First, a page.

The year 2019 is setting records and not the kind our planet would have liked. Not only will 2019 be among the hottest years recorded, but July was the hottest month in the 140 years that temperature records have been kept.
Climate change is for real, and in India, our challenge is grave. Current and previous monsoon seasons may have been normal, or close to normal, but such categorisations don’t reflect the floods in Kerala and the mountain states or various droughts happening simultaneously.
Nine of the ten most-polluted cities in the world are Indian. We are also among the top three nations for air pollution–related deaths. But the air quality is only one aspect of our climate change dilemma. Even if we solved our air pollution problem tomorrow, cities such as Mumbai and Chennai would still be at risk from rising seas.
Need to manage resource consumption
And India isn’t alone in South Asia. Indonesia’s president, Joko Widodo, has announced the country’s capital will shift from Jakarta to a new site in East Kalimantan. The decision reflected economic considerations, but also acknowledged an uncomfortable reality: the city is sinking, with major floods occurring three times since 2002.
The Indian water dilemma goes beyond rising seas. We are also in danger of becoming a water-stressed zone. A recent water crisis in Chennai — a city of millions running dry — is symptomatic of the larger issue. The Indian government think-tank NITI Aayog estimates that 21 major Indian cities will run out of groundwater in 2020, and many more will face drinking water shortages over the next decade.
India may be among the fastest-growing economies in the world, but our per capita income is just $2,000. As we climb up the income ladder, we consume more resources. We need to manage our resource consumption well if our path is to be sustainable.
We would do well to heed lessons of history. Like India, China enjoyed rapid economic growth as it expanded its manufacturing base amid high-resource consumption. This growth came with severe environmental consequences. So the Chinese government adapted: it enacted the ‘Blue Sky’ policy and imposed stricter environmental regulations. Evidence suggests that it is working.
And China isn’t an anomaly. Governments across the globe are starting to take steps to counter climate change. To tackle air pollution, Europe has adopted stringent emission norms for passenger cars, resulting in a rapid scaling up of investments in electric vehicles. California continues to set the pace on emissions regulations, and its start-up culture is working hard to keep up.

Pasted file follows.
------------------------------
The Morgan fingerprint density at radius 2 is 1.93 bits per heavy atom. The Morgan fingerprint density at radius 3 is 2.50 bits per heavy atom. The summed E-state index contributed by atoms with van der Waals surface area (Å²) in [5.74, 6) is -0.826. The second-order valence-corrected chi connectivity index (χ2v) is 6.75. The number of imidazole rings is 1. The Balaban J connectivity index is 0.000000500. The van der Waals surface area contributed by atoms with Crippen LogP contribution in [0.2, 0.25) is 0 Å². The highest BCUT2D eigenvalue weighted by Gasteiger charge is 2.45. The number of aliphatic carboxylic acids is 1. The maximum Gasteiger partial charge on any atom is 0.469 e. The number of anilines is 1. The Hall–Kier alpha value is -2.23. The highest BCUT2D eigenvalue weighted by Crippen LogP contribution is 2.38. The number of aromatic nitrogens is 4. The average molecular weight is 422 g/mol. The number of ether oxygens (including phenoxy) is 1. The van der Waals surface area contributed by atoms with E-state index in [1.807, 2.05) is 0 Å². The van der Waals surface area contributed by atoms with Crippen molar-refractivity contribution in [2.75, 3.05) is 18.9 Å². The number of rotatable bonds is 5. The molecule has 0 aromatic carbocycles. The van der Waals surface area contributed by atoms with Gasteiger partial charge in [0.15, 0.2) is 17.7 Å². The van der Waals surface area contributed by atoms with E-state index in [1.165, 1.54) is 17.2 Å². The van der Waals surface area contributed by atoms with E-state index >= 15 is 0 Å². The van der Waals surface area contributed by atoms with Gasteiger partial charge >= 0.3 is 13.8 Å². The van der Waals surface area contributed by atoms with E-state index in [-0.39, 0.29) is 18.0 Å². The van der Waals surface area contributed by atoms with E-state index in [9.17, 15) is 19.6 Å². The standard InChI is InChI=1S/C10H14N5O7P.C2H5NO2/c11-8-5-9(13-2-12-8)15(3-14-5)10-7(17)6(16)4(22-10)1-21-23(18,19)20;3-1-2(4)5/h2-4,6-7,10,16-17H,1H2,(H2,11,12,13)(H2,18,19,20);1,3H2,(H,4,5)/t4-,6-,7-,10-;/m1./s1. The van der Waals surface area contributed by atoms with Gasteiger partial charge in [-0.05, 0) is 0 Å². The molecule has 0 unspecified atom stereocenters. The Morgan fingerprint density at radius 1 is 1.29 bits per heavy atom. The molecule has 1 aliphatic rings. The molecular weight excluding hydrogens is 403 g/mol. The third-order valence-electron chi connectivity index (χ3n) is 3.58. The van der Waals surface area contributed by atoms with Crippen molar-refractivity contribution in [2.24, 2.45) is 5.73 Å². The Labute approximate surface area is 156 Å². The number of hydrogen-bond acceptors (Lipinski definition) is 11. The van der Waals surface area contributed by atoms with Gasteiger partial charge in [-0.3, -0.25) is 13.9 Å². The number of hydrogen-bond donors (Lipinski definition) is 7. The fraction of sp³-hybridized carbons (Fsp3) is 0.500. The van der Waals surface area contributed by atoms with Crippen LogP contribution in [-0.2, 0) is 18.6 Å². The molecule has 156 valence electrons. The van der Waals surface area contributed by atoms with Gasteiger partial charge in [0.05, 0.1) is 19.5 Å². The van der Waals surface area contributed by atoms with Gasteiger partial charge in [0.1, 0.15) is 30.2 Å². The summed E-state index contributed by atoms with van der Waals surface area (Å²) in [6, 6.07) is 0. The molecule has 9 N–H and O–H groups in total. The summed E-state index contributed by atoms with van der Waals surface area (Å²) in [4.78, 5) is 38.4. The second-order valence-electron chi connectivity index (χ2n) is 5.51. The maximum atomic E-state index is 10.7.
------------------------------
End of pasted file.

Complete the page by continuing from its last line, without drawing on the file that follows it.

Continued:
India is implementing similar policy initiatives. The transition to Bharat Stage (BS)-VI emission norms, the equivalent to euro-VI, was fast-tracked, skipping the BS-V stage. A mix of taxation benefits, subsidies, and state fleets moving to electric vehicles has further propelled the shift toward cleaner automobiles.
Maharashtra has banned single-use plastic, Delhi adopted an odd–even plan for when private vehicles can be on the road and Karnataka closed plants around Bellandur Lake in response to rising pollution. All such policy initiatives create both risks and opportunities for Indian corporates. These businesses may have had a free ride on environmental matters, but today they ignore such issues at their peril.
Prime Minister Narendra Modi has set an ambitious goal of India becoming a $5 trillion economy by 2024 and has also made bold environmental commitments.
Fiduciary duty to the community
So what role do investors have? Historically, we’ve focused on financial performance and corporate governance to mitigate risk and assess potential for long-term value creation. That is no longer enough. Today, we owe a fiduciary duty to the community at large. Today, social and environmental concerns are at least as important as financial performance and governance. And our twin fiduciary duties – to our investors and to the larger community – are best served not by maximising short-term profitability but by concentrating on long-term returns and risks.
At SBI Funds Management, we believe that companies that focus on the triple bottom line — people, planet and profits — deliver sustained returns over an extended period. That’s why we integrated ESG factors into our investment decision-making a few years ago. This means, apart from financial considerations, we look at the environmental footprint, social impact, and governance factors of our investee companies.
The logic is simple: long-term sustainable growth requires a sustainable business and a sustainable environment. Adopting this logic creates a virtuous cycle: as investors focus on ESG, companies respond by integrating such considerations into their business practices.
Globally, this cycle is gaining momentum. Large institutional investors — pension funds and sovereign wealth funds — have embraced ESG. And as climate change’s toll grows ever steeper and harder to deny, momentum will increase further. Many institutions have divested from fossil fuels. More will follow.
But what about returns? By screening out companies based on ESG data and limiting our investment universe, could we be shortchanging our clients? While reasonable, such concerns look to be overblown. Ample and growing evidence from across the globe suggests ESG strategies deliver better-risk adjusted performance. Even in India, the NIFTY 100 ESG Index has outperformed the NIFTY 100 across time periods.
As investors, we need to answer the climate change challenge and pull up our values-based socks. The need to integrate ESG considerations into investment analysis will only grow stronger. We have no choice. We owe it to the planet. We owe it to future generations.
All posts are the opinion of the author. As such, they should not be construed as investment advice, nor do the opinions expressed necessarily reflect the views of CFA Institute or the author’s employer.